Former Emancipation Support Committee chairman Khafra Kambon, his son Shabaka Kambon and his grandson Gabre Kambon at the Many Shades of Resistance. The event launched history fest at the University of the West Indies, and featured a panel discussion on the 50th anniversary of the black power movement.


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Stop the spread of misinformation concerning the black power movement.

This was the call of Khafra Kambon, during the panel discussion “The Many Shades of Resistance” at the University of the West Indies, St Augustine yesterday.

The event, which was held at the Alma Jordan Library, also served to commemorate the 50th anniversary of the movement in this country.

Kambon, who was one of the leaders of the movement in the 1970s, took offence to claims that the movement was not initially about black empowerment.

“The first time in my life that I heard that the movement was not about Black power, was twenty years after at a conference on campus here, when Makandaal Daaga whom I respect greatly, shocked me by announcing that it is Ken Gordon of the Express who had labelled the movement black power,’ said Kambon, “I hear it repeated again by my brother here there this morning. And normally I don’t engage always in controversy but yuh see on this one I want to make it clear that there is absolutely no truth in that. There is no foundation for that notion. Because we in NJAC adopted that as our ideological foundation. And we preached it. It was publicly out there.”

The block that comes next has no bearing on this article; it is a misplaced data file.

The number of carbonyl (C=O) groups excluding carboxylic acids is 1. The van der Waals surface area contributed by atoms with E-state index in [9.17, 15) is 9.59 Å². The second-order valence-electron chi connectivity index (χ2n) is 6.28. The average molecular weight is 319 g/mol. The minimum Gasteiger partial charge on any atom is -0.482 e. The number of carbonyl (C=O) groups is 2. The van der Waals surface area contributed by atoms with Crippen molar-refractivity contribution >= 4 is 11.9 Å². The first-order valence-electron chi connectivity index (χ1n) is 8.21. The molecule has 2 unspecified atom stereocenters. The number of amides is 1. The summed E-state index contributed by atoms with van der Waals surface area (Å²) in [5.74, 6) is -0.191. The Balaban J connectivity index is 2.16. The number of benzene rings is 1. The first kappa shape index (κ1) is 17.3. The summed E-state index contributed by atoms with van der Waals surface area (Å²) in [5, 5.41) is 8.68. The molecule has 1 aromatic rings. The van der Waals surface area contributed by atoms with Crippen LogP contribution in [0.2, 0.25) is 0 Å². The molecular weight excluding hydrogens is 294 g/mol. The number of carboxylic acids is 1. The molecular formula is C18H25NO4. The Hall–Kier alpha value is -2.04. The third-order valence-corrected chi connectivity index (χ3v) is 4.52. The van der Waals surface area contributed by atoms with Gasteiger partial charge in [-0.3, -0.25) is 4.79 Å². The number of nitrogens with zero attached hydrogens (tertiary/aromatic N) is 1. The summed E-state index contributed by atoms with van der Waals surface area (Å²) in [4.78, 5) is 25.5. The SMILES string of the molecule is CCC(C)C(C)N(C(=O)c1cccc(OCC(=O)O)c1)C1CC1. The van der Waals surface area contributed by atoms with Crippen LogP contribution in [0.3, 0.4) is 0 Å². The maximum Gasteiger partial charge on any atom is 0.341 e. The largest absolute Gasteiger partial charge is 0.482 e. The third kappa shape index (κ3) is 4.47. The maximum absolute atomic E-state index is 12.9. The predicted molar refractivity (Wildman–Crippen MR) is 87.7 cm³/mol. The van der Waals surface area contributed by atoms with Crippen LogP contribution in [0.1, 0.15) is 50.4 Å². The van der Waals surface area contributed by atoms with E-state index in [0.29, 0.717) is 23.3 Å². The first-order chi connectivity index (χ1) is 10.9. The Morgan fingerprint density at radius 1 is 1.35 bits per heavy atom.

Kambon said further that had that not been the intention of the National Joint Action Movement then, there would have been a push back from the group.

“Given the spirit that we had, if Ken Gordon had put that label, we would have challenged it.”

Kambon also addressed another misbelief concerning the movement as he pointed out the East Indian community were also a part of the movement.

“The thing is the outreach to the Indians was from the start, and there was Indian participation even in the leadership of the organisation from the start. Josanne ‘s father Winston Leonard was one of the founding members of NJAC as well,” said Kambon, making reference to panelist Josanne Leonard, who also spoke during the event.

“I want to get it out of the public mind and I want to ask the younger people of NJAC to stop promoting that misrepresentation of something I almost gave my life for and feel very strongly about,” said Kambon, who gave the impassioned speech shortly before leaving the event alongside his son Shabaka Kambo, and grandson Gabre Kambon.